Two-wheel alignment aligns the front wheels, while four-wheel alignment aligns all four wheels. Usually, the latter is not necessary on a big SUV or truck with a solid rear axle, unless it has been in an accident and it might pick up on a bent frame where the rear axle is out of line, causing the vehicle to dog track.
When an auto shop does a two-wheel alignment on a vehicle that has a solid rear axle, the mechanic should also put the alignment heads on the rear wheels because this aligns the front wheels with the rear ones to give the vehicle improved handling.
To do a proper alignment on a vehicle with four-wheel independent suspension (most cars, small SUVs and vans), the mechanic should perform a four-wheel alignment and adjust toe, camber and caster on the front wheels, and both toe and camber on the rear wheels. This allows the vehicle to steer and handle correctly. When the front wheels are straight, the steering wheel should be straight.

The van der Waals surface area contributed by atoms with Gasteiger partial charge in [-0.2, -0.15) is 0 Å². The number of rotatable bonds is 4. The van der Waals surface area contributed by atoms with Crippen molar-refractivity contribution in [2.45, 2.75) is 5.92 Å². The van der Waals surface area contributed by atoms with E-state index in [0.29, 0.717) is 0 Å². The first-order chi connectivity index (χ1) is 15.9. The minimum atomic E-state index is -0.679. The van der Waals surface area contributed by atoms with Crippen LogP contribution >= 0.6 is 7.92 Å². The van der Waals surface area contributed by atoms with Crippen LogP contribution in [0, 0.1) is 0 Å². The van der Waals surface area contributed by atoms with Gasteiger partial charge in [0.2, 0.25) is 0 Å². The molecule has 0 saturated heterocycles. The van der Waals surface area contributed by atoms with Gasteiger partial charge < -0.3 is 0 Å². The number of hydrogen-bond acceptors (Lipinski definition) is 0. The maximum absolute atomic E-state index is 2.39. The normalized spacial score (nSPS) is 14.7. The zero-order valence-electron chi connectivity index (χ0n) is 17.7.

If wheel alignment has been performed and your vehicle pulls in one direction or another on a flat road, remember that most roads have a slant or crown on them, so there will be a slight pull. If the steering wheel isn’t straight when the front wheels are or the tires are wearing incorrectly – for example, more worn on one edge – this indicates a problem with the alignment.